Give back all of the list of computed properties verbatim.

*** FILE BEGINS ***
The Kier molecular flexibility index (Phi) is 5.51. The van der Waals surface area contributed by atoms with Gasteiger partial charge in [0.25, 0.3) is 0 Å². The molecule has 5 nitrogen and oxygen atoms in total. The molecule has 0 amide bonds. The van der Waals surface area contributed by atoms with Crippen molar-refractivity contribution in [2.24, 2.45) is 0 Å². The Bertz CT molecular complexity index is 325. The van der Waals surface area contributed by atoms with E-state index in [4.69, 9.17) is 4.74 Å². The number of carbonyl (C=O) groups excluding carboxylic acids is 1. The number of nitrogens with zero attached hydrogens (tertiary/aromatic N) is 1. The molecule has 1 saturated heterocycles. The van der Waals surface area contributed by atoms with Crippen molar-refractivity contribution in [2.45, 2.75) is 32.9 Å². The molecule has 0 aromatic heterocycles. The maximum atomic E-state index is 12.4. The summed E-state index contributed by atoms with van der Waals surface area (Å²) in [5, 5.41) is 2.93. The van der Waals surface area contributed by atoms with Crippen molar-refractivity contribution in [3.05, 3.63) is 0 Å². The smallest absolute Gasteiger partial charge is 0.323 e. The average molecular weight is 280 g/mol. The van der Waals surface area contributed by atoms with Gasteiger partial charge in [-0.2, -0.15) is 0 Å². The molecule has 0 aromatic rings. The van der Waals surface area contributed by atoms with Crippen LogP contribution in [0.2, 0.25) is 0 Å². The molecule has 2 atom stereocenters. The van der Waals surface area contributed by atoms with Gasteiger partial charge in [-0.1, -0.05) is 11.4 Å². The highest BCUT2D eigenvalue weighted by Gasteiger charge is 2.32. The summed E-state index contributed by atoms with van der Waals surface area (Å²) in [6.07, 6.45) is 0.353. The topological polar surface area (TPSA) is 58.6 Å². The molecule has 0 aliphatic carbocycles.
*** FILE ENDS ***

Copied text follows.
The Kier molecular flexibility index (Phi) is 5.51. The van der Waals surface area contributed by atoms with Gasteiger partial charge in [0.25, 0.3) is 0 Å². The molecule has 5 nitrogen and oxygen atoms in total. The molecule has 0 amide bonds. The van der Waals surface area contributed by atoms with Crippen molar-refractivity contribution in [2.24, 2.45) is 0 Å². The Bertz CT molecular complexity index is 325. The van der Waals surface area contributed by atoms with E-state index in [4.69, 9.17) is 4.74 Å². The number of carbonyl (C=O) groups excluding carboxylic acids is 1. The number of nitrogens with zero attached hydrogens (tertiary/aromatic N) is 1. The molecule has 1 saturated heterocycles. The van der Waals surface area contributed by atoms with Crippen molar-refractivity contribution in [2.45, 2.75) is 32.9 Å². The molecule has 0 aromatic heterocycles. The maximum atomic E-state index is 12.4. The summed E-state index contributed by atoms with van der Waals surface area (Å²) in [5, 5.41) is 2.93. The van der Waals surface area contributed by atoms with Crippen molar-refractivity contribution in [3.05, 3.63) is 0 Å². The smallest absolute Gasteiger partial charge is 0.323 e. The average molecular weight is 280 g/mol. The van der Waals surface area contributed by atoms with Gasteiger partial charge in [-0.2, -0.15) is 0 Å². The molecule has 0 aromatic rings. The van der Waals surface area contributed by atoms with Crippen LogP contribution in [0.2, 0.25) is 0 Å². The molecule has 2 atom stereocenters. The van der Waals surface area contributed by atoms with Gasteiger partial charge in [-0.1, -0.05) is 11.4 Å². The highest BCUT2D eigenvalue weighted by Gasteiger charge is 2.32. The summed E-state index contributed by atoms with van der Waals surface area (Å²) in [6.07, 6.45) is 0.353. The topological polar surface area (TPSA) is 58.6 Å². The molecule has 0 aliphatic carbocycles.